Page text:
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9 If You Are Going to Provide Content Give Enough Choice

As a brand AOL is known as a kind of one-stop-entertainment-shop. So it was no surprise to see lots and lots of content in the various viewing halls and on screens in hidden corners. There was some disconnect here though as the sign outside in the first picture here says ‘millions of high quality videos’ and once inside the option is from a rolling list of about ten. So the outside the environment corporate message is lost inworld. The two have to be aligned. A message like the ‘worlds largest new network’ over a two floor brick office inworld, has a disconnect. Make the inworld messages appropriate and have a proportional scale and those that refer to the real world, clearly make that obvious.

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10 Make Inworld Advertising as Integrated as Possible

Companies have seemed to be a little nervous about product placement and advertising from other companies in their spaces. This seems odd to me as in many situations such as the skateboard park below adverts actually work very well, especially ones for inworld services. I suspect that the ad departments in the respective companies look at the raw numbers and think that 3rd party adds will dilute their brand. I suspect there is a little truth in that, but a world without adverts embedded in places you expect them becomes quite paradoxically empty and missing something. This is not a flip-flop statement for me because I have always said ‘appropriate’ advertising vs ads rotating on fifty meter hoardings above residential areas, or above malls dropped alongside a peaceful beach retreat.

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11 Be There In Person, Communicate and Learn

Any entrant into these worlds must, and I stress this, must have a constant personal presence. This is not the web. Put up your website and sit back and watch the page views, this is real people expecting to talk to the creators or the brand owners or especially the stars (or people role playing the stars). For AOL’s launch today we have Morton from Electric Sheep and Johnny Ming (of SecondCast again) and now Electric Sheep too. Both are happy to talk but their primary reason for being there is too see how things are used, if people are not getting to their ‘jewel’, how long they spend on the ‘activity’ that they thought would keep them occupied for hours and so on. Never before have we had this sort of ‘research detail’. This is the equivalent of getting inside the mind of the person using your homepage or site for the first time. You can follow them around, ask them why they went left rather than right. I won’t go on cause this will be another Terra Nova post when I am guest there in a month or so.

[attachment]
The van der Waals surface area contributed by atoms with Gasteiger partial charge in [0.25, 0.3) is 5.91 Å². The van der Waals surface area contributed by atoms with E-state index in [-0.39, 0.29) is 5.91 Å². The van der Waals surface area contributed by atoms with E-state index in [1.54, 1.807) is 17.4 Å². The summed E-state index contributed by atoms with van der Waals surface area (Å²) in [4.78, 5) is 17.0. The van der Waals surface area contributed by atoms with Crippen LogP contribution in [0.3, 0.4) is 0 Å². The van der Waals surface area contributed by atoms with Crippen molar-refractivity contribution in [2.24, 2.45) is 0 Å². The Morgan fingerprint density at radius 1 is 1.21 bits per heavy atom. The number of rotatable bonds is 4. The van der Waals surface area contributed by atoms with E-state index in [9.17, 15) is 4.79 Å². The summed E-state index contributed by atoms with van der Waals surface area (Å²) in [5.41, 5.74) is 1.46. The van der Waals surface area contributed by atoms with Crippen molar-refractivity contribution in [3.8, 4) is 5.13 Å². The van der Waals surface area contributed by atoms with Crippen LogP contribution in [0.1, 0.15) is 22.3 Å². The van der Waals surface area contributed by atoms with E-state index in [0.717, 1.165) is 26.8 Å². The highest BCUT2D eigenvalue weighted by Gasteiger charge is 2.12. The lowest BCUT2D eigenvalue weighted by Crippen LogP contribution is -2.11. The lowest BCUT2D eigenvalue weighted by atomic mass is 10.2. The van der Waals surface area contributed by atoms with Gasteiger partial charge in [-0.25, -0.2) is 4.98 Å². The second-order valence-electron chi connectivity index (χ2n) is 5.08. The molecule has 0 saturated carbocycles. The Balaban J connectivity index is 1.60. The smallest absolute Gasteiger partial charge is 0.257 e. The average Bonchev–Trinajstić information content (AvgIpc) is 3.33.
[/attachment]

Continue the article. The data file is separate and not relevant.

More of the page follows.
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Adam Ramona and I chat with Johnny Ming about making Second Cast a little more arty, amongst other things.

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12 Have as Much Content as Possible Inworld and Not on Weblinks

OK. Second Life is a pain when it comes to getting content into it. I spend most of my time importing textures (images to place around sites), sounds and animations. Getting web pages and RSS feeds is clunky to say the least. The easiest option is to just link out of SL to the default web browser of the user. There are no alternatives to this really but the temptation should be avoided to make every single item a link to a web browser, because simply the user will realise that the place is actually quite empty as they are spending most time on an external website. This is not rocket science. The user has made a concious decision to boot up a resource intensive 3D virtual world browser and not to browse the fast super efficient 2D web. They want social interchange and experiential activity not a bunch of branded web pages. Just as people say ‘oh I could never watch a full length feature film on my mobile’ there are several truths here. Avatars: